The Perfect Game?

With the resurgence in TTRPGs, which gained a big boost due to the COVID pandemic, as people discovered that they could spend an entertaining evening with friends slaying monsters over Zoom and other online platforms, this could be described as a “Golden Age” for gaming.

However, what if you’re new to the hobby and have had no experience of what is expected in these sessions? A new player, presented with weighty tomes setting out the rules that they believe that they must learn, can be somewhat daunted, especially if they’ve been nominated as the GM.

A search online can provide a plethora of GM advice, much of it contradictory and then there are those videos of “professional” gamers, such as Matt Mercer, that really don’t help that much, as you can begin to despair that you’ll never be good enough to actually run a game.

So, what makes the perfect game, if such a thing exists?

It’s actually very simple. The perfect game is one in which everyone enjoys themselves.

You don’t need to be the best actor in the world, characterising every NPC with unique voices, spent months crafting a fully realised fictional world for your players to adventure within or have memorised every rule of your chosen ruleset in minute detail – you just need to commit to the game, so that both yourself and your players have a good time.

Whilst it’s unlikely that your players will thank you directly, if you happen to overhear them later saying things like “Do you remember when we were trapped on that giant stone head in the jungle, surrounded by cannibal tribesmen, out of ammunition and we had to use flaming monkey carcasses to fend them off? That was wild…” then you know you’ve done a good job.

And that’s reward enough.

For those of you who still feel that you need further guidance, or just want to see what a proper game of D&D should look like, I would suggest you check out the TableTopNotch YouTube channel. This details a D&D campaign played by a group of friends who are actors/comedians who have never played a TTRPG before. It’s a truly entertaining watch and you can tell that everyone is having a lot of fun, even if they don’t always succeed at what they’re attempting to do. I came across it by chance and have been working my way through Season 1.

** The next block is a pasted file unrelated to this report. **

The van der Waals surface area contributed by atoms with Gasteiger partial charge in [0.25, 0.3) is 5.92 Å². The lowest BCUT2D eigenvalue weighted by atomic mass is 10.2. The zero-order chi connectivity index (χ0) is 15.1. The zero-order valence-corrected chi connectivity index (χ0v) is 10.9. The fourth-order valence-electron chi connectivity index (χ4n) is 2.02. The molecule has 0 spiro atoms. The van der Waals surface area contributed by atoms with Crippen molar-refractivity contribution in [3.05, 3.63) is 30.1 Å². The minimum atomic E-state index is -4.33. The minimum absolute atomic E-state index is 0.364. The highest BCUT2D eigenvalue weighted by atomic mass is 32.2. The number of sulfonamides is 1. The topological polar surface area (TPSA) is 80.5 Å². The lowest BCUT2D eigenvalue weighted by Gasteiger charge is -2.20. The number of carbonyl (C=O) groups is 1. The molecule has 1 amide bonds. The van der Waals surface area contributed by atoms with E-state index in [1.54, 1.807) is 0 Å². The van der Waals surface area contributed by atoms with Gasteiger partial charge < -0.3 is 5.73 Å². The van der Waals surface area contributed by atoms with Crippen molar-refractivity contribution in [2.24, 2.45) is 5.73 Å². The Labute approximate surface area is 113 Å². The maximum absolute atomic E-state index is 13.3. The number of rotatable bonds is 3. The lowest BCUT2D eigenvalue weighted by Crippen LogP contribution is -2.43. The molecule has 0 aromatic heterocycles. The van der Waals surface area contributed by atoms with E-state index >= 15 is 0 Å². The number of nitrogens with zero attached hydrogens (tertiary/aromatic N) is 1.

It’s rekindled my desire to actually play a game, rather than just talk about gaming, so I’ve been beavering away behind the scenes (hence the lack of regular posts here) putting together an introductory adventure for Romance of the Perilous Land. Once I start running this, I’ll be writing up these adventures and posting them here, but what format these will take I’m not yet certain. It will give me the opportunity to give the rules a thorough playtest, so at least we’ll find out whether they’re any good.

And on a final note, as I work for a haulage company and sometimes items genuinely “fall of the back of a lorry” and it costs more for the supplier to ship them back, I managed to score 5 full sets of official D&D dice this week. Result!